What is redundancy?
Redundancy is when your employer lets you go because the job you do for them is no longer needed. It usually happens when a business needs to reduce its employees in order to cut costs.
If you lose your job and then the company recruits someone else to do the same thing, that does not count as redundancy.
Why am I being made redundant?
There are several common reasons for redundancy:
- Your employer needs to cut their costs by reducing their staff numbers
- The business you work for is closing down
- The job you were hired to do is no longer needed
- The company has been bought by another business
What to do if you’re facing redundancy
If you have been told by your employer that you are facing redundancy you need to ask a few questions to get a clear picture of what will happen.
Be sure to ask:
- When your last day will be
- What you can expect to receive in your final pay packet
- For the details of your redundancy package
- Whether you will you be entitled to gardening leave
- What you will be expected to do during your redundancy period
In some cases, companies go into a consultation period before making formal redundancies. If this happens, you’ll be told you are at ‘risk of redundancy’. During the consultation your employer will look to see if they can find you a different role within the company in order to avoid letting you go. It makes sense for you to look for alternative employment in case you are eventually made redundant.
What are the rules of redundancy?
Your employer has to comply with the law when it comes to redundancy. They must consult with you before making your redundant. This means they have to tell you what is going on and give you a chance to ask questions.
They have to use a fair and objective selection process when choosing who to make redundant. You have a right to know why you were selected.
They must give you a minimum notice period based on how long you have worked for the company.
- One week’s notice if you have been employed for under two years
- One week’s notice for every year of employment up to 12 years
- 12 weeks’ notice if you have worked there for 12 years or more
You are entitled to a lump sum payment to cover your minimum notice period if they do not want you to work it. You can also take paid leave to job hunt if you have been told you are facing redundancy and have worked there for more than two years.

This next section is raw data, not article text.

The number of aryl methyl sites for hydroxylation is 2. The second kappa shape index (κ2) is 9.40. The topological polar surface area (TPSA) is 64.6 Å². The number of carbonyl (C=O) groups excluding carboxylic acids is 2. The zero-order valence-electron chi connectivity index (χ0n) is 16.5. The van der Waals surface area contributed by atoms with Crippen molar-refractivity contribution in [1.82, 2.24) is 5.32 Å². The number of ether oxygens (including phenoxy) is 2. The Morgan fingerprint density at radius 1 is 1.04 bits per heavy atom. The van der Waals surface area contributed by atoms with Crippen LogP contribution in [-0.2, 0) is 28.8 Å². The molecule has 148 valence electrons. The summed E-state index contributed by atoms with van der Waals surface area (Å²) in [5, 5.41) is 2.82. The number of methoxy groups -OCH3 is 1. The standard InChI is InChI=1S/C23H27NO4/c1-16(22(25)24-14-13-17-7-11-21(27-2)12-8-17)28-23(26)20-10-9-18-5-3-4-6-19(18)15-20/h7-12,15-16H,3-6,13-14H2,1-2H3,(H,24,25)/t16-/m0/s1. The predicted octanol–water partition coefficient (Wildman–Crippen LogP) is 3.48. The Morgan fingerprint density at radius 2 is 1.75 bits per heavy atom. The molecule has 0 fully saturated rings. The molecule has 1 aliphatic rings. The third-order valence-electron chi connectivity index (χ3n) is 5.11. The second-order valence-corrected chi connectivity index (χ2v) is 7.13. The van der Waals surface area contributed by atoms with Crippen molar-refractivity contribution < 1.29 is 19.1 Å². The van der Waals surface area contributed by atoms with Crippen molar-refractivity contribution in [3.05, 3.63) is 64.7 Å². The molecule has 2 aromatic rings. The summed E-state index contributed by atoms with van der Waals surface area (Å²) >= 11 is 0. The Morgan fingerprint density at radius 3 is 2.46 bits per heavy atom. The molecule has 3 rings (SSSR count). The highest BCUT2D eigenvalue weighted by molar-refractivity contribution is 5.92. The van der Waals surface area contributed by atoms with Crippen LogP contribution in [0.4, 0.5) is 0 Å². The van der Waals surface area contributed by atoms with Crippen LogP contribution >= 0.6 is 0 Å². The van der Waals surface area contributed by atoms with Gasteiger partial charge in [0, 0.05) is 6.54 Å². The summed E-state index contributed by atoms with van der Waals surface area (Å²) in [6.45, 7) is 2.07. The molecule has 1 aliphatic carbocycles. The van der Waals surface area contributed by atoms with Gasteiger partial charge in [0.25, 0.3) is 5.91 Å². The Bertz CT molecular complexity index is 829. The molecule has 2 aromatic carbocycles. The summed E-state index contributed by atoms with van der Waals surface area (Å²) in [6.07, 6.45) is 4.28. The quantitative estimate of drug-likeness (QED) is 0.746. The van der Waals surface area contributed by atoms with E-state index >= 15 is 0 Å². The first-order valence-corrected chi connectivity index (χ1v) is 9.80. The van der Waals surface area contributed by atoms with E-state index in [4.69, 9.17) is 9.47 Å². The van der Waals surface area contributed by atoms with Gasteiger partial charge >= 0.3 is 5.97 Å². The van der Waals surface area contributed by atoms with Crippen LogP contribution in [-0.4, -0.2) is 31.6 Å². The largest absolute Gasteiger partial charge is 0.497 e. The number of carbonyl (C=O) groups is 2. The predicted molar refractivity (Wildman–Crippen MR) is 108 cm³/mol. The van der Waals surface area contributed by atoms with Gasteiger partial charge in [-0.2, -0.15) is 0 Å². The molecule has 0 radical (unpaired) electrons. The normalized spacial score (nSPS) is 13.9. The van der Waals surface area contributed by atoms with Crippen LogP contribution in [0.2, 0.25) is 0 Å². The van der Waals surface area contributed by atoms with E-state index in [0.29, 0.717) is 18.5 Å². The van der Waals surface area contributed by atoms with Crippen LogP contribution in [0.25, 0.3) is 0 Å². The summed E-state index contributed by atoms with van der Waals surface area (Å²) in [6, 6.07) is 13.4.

What is redundancy pay?
If you have been with your employer for at least two years you qualify for a statutory redundancy payment. The minimum amount you must get is set out in law depending on how long you have worked at the company and your age.
- Aged under 22 – You must get a minimum of half a week’s pay for each full year of continuous service.
- Aged 22-40 – A week’s pay for each year of continuous service.
- Aged over 41 – A week and a half’s pay for each year of continuous service.
For example if you are 42 and being made redundant from a job you’ve had for five years you would receive a week’s pay for the three years you worked there when you were under 41 and a week and a half’s pay for the two years of employment after you turned 41.
The first £30,000 of redundancy pay you receive is tax-free. You can use the Gov.UK statutory redundancy calculator to see how much redundancy pay you could be entitled to.
Managing your money if you’re made redundant
When you are made redundant you need to take a look at your finances and assess how you are going to pay your bills.
Start off by making a list of your debts including how much you pay each month and what it would cost to clear the debt. This is a good time to check your credit report as it lists all your debts and a summary of how much you owe.
If you have mortgage payment protection insurance, payment protection insurance, or income protection insurance, make a claim.
Work out a budget so you can see how much money you have coming in, what you need to cover household bills and your living expenses, and what is left to make repayments on your debts.
Don’t forget about your redundancy payment. It might be that you use some of that to pay off your debts.
If you are worried about being able to pay your bills speak to your bank or credit card provider. They may be able to adjust your repayment terms to help you while you find another job.
Redundancy and your credit report
Losing your job won’t have an impact on your credit score because your income doesn’t appear on your credit report.
However, if you fall behind on your repayments, start frantically applying for credit or default on your debts, that will affect your credit score. That’s why it’s important to make a financial plan and discuss your situation with your lenders before you miss a repayment.
You may also struggle to apply for credit if you are made redundant as the lender may ask for details of your income as part of your application.
Read our guide to employment and your credit score to find out more.